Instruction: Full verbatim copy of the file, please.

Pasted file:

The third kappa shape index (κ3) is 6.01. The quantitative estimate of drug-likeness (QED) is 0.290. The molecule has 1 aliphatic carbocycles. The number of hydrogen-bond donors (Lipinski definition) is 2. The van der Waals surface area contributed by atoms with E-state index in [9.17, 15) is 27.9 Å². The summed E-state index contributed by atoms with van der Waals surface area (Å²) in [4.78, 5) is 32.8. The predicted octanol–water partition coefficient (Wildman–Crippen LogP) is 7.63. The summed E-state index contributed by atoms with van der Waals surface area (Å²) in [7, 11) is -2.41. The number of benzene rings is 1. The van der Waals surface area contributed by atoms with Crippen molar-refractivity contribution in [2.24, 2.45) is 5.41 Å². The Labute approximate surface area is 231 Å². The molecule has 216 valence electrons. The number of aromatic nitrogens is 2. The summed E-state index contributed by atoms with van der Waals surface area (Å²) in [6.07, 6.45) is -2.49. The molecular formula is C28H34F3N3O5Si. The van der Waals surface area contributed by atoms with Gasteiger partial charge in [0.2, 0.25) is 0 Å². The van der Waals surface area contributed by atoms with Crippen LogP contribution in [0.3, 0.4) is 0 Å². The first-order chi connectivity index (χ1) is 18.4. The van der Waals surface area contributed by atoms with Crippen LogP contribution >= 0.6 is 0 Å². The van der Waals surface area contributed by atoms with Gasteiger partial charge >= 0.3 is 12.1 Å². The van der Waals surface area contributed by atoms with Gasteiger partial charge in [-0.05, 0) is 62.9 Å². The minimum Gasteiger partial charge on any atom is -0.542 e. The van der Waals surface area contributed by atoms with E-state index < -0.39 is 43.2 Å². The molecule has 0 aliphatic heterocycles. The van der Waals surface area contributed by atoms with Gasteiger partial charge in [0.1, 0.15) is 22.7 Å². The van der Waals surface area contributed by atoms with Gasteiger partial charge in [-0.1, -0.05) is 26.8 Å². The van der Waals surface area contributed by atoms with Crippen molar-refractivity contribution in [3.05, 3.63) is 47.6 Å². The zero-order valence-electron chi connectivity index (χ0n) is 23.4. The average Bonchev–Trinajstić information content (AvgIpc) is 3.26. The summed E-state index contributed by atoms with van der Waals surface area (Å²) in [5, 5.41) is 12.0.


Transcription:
The third kappa shape index (κ3) is 6.01. The quantitative estimate of drug-likeness (QED) is 0.290. The molecule has 1 aliphatic carbocycles. The number of hydrogen-bond donors (Lipinski definition) is 2. The van der Waals surface area contributed by atoms with E-state index in [9.17, 15) is 27.9 Å². The summed E-state index contributed by atoms with van der Waals surface area (Å²) in [4.78, 5) is 32.8. The predicted octanol–water partition coefficient (Wildman–Crippen LogP) is 7.63. The summed E-state index contributed by atoms with van der Waals surface area (Å²) in [7, 11) is -2.41. The number of benzene rings is 1. The van der Waals surface area contributed by atoms with Crippen molar-refractivity contribution in [2.24, 2.45) is 5.41 Å². The Labute approximate surface area is 231 Å². The molecule has 216 valence electrons. The number of aromatic nitrogens is 2. The summed E-state index contributed by atoms with van der Waals surface area (Å²) in [6.07, 6.45) is -2.49. The molecular formula is C28H34F3N3O5Si. The van der Waals surface area contributed by atoms with Gasteiger partial charge in [0.2, 0.25) is 0 Å². The van der Waals surface area contributed by atoms with Crippen LogP contribution in [0.3, 0.4) is 0 Å². The first-order chi connectivity index (χ1) is 18.4. The van der Waals surface area contributed by atoms with Crippen LogP contribution >= 0.6 is 0 Å². The van der Waals surface area contributed by atoms with Gasteiger partial charge >= 0.3 is 12.1 Å². The van der Waals surface area contributed by atoms with Gasteiger partial charge in [-0.05, 0) is 62.9 Å². The minimum Gasteiger partial charge on any atom is -0.542 e. The van der Waals surface area contributed by atoms with E-state index < -0.39 is 43.2 Å². The molecule has 0 aliphatic heterocycles. The van der Waals surface area contributed by atoms with Gasteiger partial charge in [0.1, 0.15) is 22.7 Å². The van der Waals surface area contributed by atoms with Gasteiger partial charge in [-0.1, -0.05) is 26.8 Å². The van der Waals surface area contributed by atoms with Crippen molar-refractivity contribution in [3.05, 3.63) is 47.6 Å². The zero-order valence-electron chi connectivity index (χ0n) is 23.4. The average Bonchev–Trinajstić information content (AvgIpc) is 3.26. The summed E-state index contributed by atoms with van der Waals surface area (Å²) in [5, 5.41) is 12.0.